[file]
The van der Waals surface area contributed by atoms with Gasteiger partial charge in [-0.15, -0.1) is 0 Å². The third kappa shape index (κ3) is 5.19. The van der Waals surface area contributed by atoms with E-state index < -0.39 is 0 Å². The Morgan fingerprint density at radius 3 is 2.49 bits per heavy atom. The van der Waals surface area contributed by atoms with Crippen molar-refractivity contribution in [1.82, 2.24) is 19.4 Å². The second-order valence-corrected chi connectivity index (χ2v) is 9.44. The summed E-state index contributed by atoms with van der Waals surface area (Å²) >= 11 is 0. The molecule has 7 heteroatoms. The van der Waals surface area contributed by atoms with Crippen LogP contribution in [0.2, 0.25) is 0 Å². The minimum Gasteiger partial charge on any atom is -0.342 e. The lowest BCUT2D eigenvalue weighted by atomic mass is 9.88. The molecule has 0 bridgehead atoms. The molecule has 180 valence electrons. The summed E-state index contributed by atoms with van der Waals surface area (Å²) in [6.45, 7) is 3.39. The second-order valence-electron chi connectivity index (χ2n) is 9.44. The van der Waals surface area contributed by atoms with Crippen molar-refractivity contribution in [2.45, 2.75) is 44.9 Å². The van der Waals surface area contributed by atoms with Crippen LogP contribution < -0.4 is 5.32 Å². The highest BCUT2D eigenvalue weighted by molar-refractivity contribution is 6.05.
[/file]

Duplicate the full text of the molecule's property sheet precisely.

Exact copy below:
The van der Waals surface area contributed by atoms with Gasteiger partial charge in [-0.15, -0.1) is 0 Å². The third kappa shape index (κ3) is 5.19. The van der Waals surface area contributed by atoms with E-state index < -0.39 is 0 Å². The Morgan fingerprint density at radius 3 is 2.49 bits per heavy atom. The van der Waals surface area contributed by atoms with Crippen molar-refractivity contribution in [1.82, 2.24) is 19.4 Å². The second-order valence-corrected chi connectivity index (χ2v) is 9.44. The summed E-state index contributed by atoms with van der Waals surface area (Å²) >= 11 is 0. The molecule has 7 heteroatoms. The van der Waals surface area contributed by atoms with Crippen LogP contribution in [0.2, 0.25) is 0 Å². The minimum Gasteiger partial charge on any atom is -0.342 e. The lowest BCUT2D eigenvalue weighted by atomic mass is 9.88. The molecule has 0 bridgehead atoms. The molecule has 180 valence electrons. The summed E-state index contributed by atoms with van der Waals surface area (Å²) in [6.45, 7) is 3.39. The second-order valence-electron chi connectivity index (χ2n) is 9.44. The van der Waals surface area contributed by atoms with Crippen molar-refractivity contribution in [2.45, 2.75) is 44.9 Å². The van der Waals surface area contributed by atoms with Crippen LogP contribution < -0.4 is 5.32 Å². The highest BCUT2D eigenvalue weighted by molar-refractivity contribution is 6.05.